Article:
# Charging supercapacitors with reversed polarity

I bought six supercapacitors and connected them in series to get a total voltage of 16.2 VDC.

The product's Mouser No is: 723-BCAP0450P270S18, Mfr. No is: BCAP0450 P270 S18, the datasheet can be found on this link:

The problem is that I applied reversed voltage to charge the supercapacitor bank. The supercapacitors were charged (starting with 10A charging current) until reaching their optimal voltage (2.7 VDC each) and the day after, I discharged them using resistors. This happened three to four times. They do not seem to have suffered any damage and no problem occurred during this procedure, so I would like to ask:

1. Might the supercapacitors have been internally damaged and they are dangerous to use?
2. If not, should I keep charging them using reversed polarity or should I apply the correct polarity to charge them again.
• The Wikipedia article on supercapacitors says that reversing the polarity will reduce the capacity. You might want to measure the stored charge using the correct polarity to see if any damage has occurred. May 9 at 18:58

Electrolytic capacitor polarization is initially set at the factory by applying voltage to form the insulating oxide layer.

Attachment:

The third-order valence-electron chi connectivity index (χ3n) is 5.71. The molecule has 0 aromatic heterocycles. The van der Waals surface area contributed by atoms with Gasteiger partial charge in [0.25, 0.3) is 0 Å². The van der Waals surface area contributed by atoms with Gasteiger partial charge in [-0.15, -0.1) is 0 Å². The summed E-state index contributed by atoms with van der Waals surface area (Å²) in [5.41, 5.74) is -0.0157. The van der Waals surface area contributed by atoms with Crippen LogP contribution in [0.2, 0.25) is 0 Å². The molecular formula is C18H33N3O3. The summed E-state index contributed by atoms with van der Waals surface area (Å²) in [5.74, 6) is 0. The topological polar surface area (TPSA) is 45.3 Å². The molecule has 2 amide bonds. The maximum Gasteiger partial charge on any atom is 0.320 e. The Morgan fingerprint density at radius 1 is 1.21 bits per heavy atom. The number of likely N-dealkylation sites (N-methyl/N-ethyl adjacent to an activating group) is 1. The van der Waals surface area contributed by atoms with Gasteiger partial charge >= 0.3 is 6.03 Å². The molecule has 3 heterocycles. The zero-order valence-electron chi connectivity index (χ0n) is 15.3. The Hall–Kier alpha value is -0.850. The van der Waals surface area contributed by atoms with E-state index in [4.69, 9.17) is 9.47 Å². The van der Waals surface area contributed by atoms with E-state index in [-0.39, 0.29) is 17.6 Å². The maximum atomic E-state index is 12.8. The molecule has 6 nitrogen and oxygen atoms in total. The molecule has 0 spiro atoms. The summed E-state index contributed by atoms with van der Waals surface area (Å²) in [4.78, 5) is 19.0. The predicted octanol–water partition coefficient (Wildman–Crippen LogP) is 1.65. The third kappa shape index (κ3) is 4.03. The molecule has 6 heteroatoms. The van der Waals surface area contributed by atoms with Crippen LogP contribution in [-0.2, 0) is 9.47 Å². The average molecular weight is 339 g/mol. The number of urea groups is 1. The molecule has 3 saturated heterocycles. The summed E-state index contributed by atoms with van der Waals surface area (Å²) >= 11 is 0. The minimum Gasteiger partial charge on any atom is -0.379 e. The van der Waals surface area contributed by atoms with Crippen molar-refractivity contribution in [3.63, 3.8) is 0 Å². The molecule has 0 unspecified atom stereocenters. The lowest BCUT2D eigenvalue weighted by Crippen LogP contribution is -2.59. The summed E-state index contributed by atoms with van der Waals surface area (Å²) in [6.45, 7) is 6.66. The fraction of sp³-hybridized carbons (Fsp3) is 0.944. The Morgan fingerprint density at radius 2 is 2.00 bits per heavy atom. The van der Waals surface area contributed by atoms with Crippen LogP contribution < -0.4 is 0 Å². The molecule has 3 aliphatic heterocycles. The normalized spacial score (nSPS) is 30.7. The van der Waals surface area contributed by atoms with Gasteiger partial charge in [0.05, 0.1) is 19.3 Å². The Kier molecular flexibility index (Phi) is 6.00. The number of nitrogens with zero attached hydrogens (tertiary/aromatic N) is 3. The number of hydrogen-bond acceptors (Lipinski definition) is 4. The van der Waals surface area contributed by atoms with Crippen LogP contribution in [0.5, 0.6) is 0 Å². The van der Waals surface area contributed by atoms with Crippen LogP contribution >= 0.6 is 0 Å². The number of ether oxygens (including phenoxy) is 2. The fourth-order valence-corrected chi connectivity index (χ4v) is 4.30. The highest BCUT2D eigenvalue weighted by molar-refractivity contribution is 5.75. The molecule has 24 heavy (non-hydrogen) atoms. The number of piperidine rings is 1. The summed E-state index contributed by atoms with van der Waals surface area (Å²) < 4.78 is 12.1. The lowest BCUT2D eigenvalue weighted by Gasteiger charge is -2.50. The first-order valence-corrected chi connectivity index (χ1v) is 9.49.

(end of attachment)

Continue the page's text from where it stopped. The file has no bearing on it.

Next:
That is why caps have a polarity and these standard supercaps are no different. Reversing the polarity will damage the original insulating layer first and then start to form a new insulating layer with the applied polarity. It is not something that should be allowed to happen, so consider the capacitors damaged, or at least degraded, and they could be unstable and dangerous too.

Here is also what manufacturer says about reversing the polarity:

• glynstore.com/content/docs/maxwell/… see p35. This contradicts the information you offered May 10 at 8:12
• @TonyStewartEE75 OK, page 36 says the PC series will also degrade but to a lesser degree. So it should be considered just degraded, not damaged. May 10 at 8:32
• Does this mean using them with the correct polarity can re-form the insulating layer? May 10 at 10:52
• I agree the main thing is this explains why it did not self destruct like normal polar caps, and some degradation is expected May 10 at 12:05

All ultracapacitors have a positive and negative polarity. Please check the polarity indicated on the label before use and do not reverse the polarity when electrically connecting the ultracapacitor cells

There is also this one in their document about modules:

Applying reverse voltage on ultracapacitor module(s) may result in malfunctioning, rapid performance degradation, and/or catastrophic failure of the module. The polarity of the module terminals must be checked in advance for the correct connection of the power lines.

I wonder if these are non-polarized since both electrodes in this part number are carbon. If you see no ill-effects, that may confirm this but the double-layer-effect may be more advantageous in one polarity.

Looking now at the specs, I see they are non-polarized and Vr reverse voltage defines the voltage limit . (

(Although the R in $$\V_R\$$ is defined by Maxwell as Rated not Reverse)

VR Rated Voltage – – 2.7 V

VSURGE Surge Voltage Note 1 1. Surge Voltage Absolute maximum voltage, non-repetitive. The duration must not exceed 1 second. – – 2.85